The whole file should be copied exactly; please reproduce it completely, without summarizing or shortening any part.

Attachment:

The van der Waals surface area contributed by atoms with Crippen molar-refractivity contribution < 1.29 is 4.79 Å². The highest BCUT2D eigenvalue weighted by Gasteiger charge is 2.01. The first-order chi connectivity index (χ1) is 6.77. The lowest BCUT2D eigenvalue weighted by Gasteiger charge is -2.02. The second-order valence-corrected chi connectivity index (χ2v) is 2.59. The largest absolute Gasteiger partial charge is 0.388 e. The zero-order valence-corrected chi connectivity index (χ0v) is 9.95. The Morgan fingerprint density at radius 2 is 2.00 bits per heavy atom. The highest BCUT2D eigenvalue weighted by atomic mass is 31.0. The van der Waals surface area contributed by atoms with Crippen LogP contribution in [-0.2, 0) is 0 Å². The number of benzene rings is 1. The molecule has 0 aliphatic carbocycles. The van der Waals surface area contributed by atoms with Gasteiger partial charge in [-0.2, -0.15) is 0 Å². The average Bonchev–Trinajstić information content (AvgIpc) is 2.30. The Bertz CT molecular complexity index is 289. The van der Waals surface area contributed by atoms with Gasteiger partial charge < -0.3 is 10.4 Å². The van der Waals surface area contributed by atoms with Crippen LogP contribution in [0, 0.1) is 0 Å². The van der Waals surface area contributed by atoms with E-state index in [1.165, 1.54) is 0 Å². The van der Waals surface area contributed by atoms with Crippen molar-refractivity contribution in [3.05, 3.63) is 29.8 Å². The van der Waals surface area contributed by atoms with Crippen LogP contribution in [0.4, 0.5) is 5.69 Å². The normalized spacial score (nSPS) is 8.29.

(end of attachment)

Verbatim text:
The van der Waals surface area contributed by atoms with Crippen molar-refractivity contribution < 1.29 is 4.79 Å². The highest BCUT2D eigenvalue weighted by Gasteiger charge is 2.01. The first-order chi connectivity index (χ1) is 6.77. The lowest BCUT2D eigenvalue weighted by Gasteiger charge is -2.02. The second-order valence-corrected chi connectivity index (χ2v) is 2.59. The largest absolute Gasteiger partial charge is 0.388 e. The zero-order valence-corrected chi connectivity index (χ0v) is 9.95. The Morgan fingerprint density at radius 2 is 2.00 bits per heavy atom. The highest BCUT2D eigenvalue weighted by atomic mass is 31.0. The van der Waals surface area contributed by atoms with Crippen LogP contribution in [-0.2, 0) is 0 Å². The number of benzene rings is 1. The molecule has 0 aliphatic carbocycles. The van der Waals surface area contributed by atoms with Gasteiger partial charge in [-0.2, -0.15) is 0 Å². The average Bonchev–Trinajstić information content (AvgIpc) is 2.30. The Bertz CT molecular complexity index is 289. The van der Waals surface area contributed by atoms with Gasteiger partial charge < -0.3 is 10.4 Å². The van der Waals surface area contributed by atoms with Crippen LogP contribution in [0, 0.1) is 0 Å². The van der Waals surface area contributed by atoms with E-state index in [1.165, 1.54) is 0 Å². The van der Waals surface area contributed by atoms with Crippen molar-refractivity contribution in [3.05, 3.63) is 29.8 Å². The van der Waals surface area contributed by atoms with Crippen LogP contribution in [0.4, 0.5) is 5.69 Å². The normalized spacial score (nSPS) is 8.29.